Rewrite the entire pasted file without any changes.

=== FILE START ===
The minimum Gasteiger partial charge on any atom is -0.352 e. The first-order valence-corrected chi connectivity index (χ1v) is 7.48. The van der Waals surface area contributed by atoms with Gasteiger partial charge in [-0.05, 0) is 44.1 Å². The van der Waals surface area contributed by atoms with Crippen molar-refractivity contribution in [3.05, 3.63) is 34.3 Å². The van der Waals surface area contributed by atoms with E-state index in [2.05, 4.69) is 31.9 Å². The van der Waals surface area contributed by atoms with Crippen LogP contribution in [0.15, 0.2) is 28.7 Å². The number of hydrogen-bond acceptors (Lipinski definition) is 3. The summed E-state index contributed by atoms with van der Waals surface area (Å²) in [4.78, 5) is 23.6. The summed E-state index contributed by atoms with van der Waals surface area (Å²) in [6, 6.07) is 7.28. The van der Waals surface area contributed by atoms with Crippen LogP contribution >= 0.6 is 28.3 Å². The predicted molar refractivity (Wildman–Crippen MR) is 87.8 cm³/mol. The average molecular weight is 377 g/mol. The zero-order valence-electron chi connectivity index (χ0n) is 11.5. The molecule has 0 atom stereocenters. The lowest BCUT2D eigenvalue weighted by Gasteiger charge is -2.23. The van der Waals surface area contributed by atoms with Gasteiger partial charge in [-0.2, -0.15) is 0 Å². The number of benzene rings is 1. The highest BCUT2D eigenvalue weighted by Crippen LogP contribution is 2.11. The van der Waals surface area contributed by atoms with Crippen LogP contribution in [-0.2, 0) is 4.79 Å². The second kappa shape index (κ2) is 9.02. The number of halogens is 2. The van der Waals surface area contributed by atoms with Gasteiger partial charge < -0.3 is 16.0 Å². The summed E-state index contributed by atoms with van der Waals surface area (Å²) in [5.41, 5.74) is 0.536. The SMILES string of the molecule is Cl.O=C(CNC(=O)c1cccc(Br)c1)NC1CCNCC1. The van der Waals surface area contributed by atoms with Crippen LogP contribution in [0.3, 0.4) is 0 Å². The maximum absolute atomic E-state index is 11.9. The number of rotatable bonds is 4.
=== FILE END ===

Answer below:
The minimum Gasteiger partial charge on any atom is -0.352 e. The first-order valence-corrected chi connectivity index (χ1v) is 7.48. The van der Waals surface area contributed by atoms with Gasteiger partial charge in [-0.05, 0) is 44.1 Å². The van der Waals surface area contributed by atoms with Crippen molar-refractivity contribution in [3.05, 3.63) is 34.3 Å². The van der Waals surface area contributed by atoms with E-state index in [2.05, 4.69) is 31.9 Å². The van der Waals surface area contributed by atoms with Crippen LogP contribution in [0.15, 0.2) is 28.7 Å². The number of hydrogen-bond acceptors (Lipinski definition) is 3. The summed E-state index contributed by atoms with van der Waals surface area (Å²) in [4.78, 5) is 23.6. The summed E-state index contributed by atoms with van der Waals surface area (Å²) in [6, 6.07) is 7.28. The van der Waals surface area contributed by atoms with Crippen LogP contribution >= 0.6 is 28.3 Å². The predicted molar refractivity (Wildman–Crippen MR) is 87.8 cm³/mol. The average molecular weight is 377 g/mol. The zero-order valence-electron chi connectivity index (χ0n) is 11.5. The molecule has 0 atom stereocenters. The lowest BCUT2D eigenvalue weighted by Gasteiger charge is -2.23. The van der Waals surface area contributed by atoms with Gasteiger partial charge in [-0.2, -0.15) is 0 Å². The number of benzene rings is 1. The highest BCUT2D eigenvalue weighted by Crippen LogP contribution is 2.11. The van der Waals surface area contributed by atoms with Crippen LogP contribution in [-0.2, 0) is 4.79 Å². The second kappa shape index (κ2) is 9.02. The number of halogens is 2. The van der Waals surface area contributed by atoms with Gasteiger partial charge < -0.3 is 16.0 Å². The summed E-state index contributed by atoms with van der Waals surface area (Å²) in [5.41, 5.74) is 0.536. The SMILES string of the molecule is Cl.O=C(CNC(=O)c1cccc(Br)c1)NC1CCNCC1. The van der Waals surface area contributed by atoms with Crippen LogP contribution in [0.3, 0.4) is 0 Å². The maximum absolute atomic E-state index is 11.9. The number of rotatable bonds is 4.